In this article we present findings from a review of the operating theatre records on inguinal hernia repairs conducted on school age children admitted to St. Paul’s Mission Hospital in Nchelenge district of Zambia between July 2010 and July 2015. The aim of this study was to establish any association between S. haematobium infection and occurrence of inguinal hernia in school age children in an area highly endemic for S. haematobium.
This was an analytical study. Hospital operating theatre records for school age children admitted were reviewed for a specific period.
The study site was St Paul’s Mission Hospital in Nchelenge district (coordinates: E-28 43.920, S-9 20.729). The hospital has a capacity of 250 beds. The prevalence of S. haematobium infection in school age children in the study area remained the same since 2005 as no intervention was instituted by the government of Zambia since that time to control schistosomiasis in this district.
Permission to review the operating theatre records at St Paul’s Mission Hospital was obtained from the Hospital administration. The review of the records was conducted by one of the co-authors in July-August 2015.The period of the review was from July 2010 to July 2015. The following parameters were recorded; age, sex, date of the inguinal hernia repair, and type of hernia repair procedure in school age children admitted at the hospital. No variables that could link a patient to the information obtained such as the name and patient file number were collected from each patient’s file.
Review of the hospital operating theatre records showed that a total of 45 hernia repair operations for inguinal hernia were conducted on school age children from July 2010 to July 2015. Modified Basini technique7 was used in the repair of the hernias in all the cases. This was because the hospital lacked mesh. The age distribution of the children is shown in the Table 1 below. The mean age of the children was 9.6 years (SD=2.6 years). The minimum age of these children was 6 years while the maximum age was 14 years. The most affected age was 8 years. All the children were boys. The distribution of inguinal hernia cases in the school age children over the period from July 2010 to July 2015 is shown in the Figure 1 below. Most cases of inguinal hernia were operated on between July 2014 and July 2015. The threatre records didn’t have information on the size of the hernias operated. In addition no ultrasound studies were conducted on the children prior to the operation.Table 1. Age distribution of inguinal hernia cases in school age children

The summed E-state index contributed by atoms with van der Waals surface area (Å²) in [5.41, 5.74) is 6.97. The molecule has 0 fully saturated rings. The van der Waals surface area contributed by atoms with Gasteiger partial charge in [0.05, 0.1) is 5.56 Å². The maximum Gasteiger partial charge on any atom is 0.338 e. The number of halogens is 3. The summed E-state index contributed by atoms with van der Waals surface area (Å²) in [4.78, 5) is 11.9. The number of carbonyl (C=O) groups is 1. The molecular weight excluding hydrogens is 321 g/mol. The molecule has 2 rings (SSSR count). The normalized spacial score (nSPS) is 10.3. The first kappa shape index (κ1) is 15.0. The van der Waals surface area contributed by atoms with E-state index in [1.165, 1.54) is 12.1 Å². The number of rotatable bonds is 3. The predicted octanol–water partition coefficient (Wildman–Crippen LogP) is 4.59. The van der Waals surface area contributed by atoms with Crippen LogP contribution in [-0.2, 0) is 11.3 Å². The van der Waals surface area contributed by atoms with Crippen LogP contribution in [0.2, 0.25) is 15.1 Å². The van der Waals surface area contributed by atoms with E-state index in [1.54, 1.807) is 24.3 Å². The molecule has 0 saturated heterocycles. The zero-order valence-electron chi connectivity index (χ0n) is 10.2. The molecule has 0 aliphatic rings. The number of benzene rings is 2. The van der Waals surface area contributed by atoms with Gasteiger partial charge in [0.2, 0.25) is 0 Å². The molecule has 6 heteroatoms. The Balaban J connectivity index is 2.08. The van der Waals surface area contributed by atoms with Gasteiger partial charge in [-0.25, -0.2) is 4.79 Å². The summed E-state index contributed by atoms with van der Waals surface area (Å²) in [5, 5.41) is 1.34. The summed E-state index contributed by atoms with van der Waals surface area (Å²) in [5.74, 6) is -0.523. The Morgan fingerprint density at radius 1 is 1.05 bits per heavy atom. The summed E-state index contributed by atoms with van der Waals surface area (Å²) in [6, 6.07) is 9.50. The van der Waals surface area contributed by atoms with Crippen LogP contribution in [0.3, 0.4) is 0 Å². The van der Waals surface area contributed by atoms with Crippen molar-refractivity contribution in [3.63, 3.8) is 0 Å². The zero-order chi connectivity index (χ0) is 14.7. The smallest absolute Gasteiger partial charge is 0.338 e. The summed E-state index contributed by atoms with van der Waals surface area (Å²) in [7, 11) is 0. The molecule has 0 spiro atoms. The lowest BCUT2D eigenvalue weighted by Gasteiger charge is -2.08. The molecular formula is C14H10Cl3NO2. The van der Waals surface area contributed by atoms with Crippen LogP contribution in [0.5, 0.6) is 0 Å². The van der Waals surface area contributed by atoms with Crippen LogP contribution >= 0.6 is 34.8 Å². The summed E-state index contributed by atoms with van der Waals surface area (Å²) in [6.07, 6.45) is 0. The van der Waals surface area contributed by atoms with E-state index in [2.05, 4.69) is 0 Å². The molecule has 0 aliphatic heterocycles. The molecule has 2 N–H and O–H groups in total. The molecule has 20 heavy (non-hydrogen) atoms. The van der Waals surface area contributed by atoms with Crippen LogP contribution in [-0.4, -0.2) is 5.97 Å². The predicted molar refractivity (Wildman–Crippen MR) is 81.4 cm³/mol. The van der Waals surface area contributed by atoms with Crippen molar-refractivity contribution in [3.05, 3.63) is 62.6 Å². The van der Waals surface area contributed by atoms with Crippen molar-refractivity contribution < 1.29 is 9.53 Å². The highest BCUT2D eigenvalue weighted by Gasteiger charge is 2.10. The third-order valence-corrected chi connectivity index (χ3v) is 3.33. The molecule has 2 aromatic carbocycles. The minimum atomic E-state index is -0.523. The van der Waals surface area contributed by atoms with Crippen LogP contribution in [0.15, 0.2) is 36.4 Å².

|Age of child in years||Frequency|
Given the high prevalence and intensity of infection and intense transmission of S. haematobium in this region of Zambia5, an assumption was made that all the 45 inguinal hernia cases in the school age children were infected with S. haematobium. Inguinal hernia in these children most likely developed as a result of straining during micturition which over time led to increased abdominal pressure3. Straining during micturition in schistosomiasis haematobium may be due to chronic retention of urine as a result of atonic urinary bladder. The atonic urinary bladders results from fibrosis of muscle layer of the urinary bladder which leads to urinary bladder contraction3. Another cause of chronic retention of urine in schistosomiasis haematobium is the urinary bladder neck obstruction as a result of intense fibrosis following S. haematobium oviposition at this site3.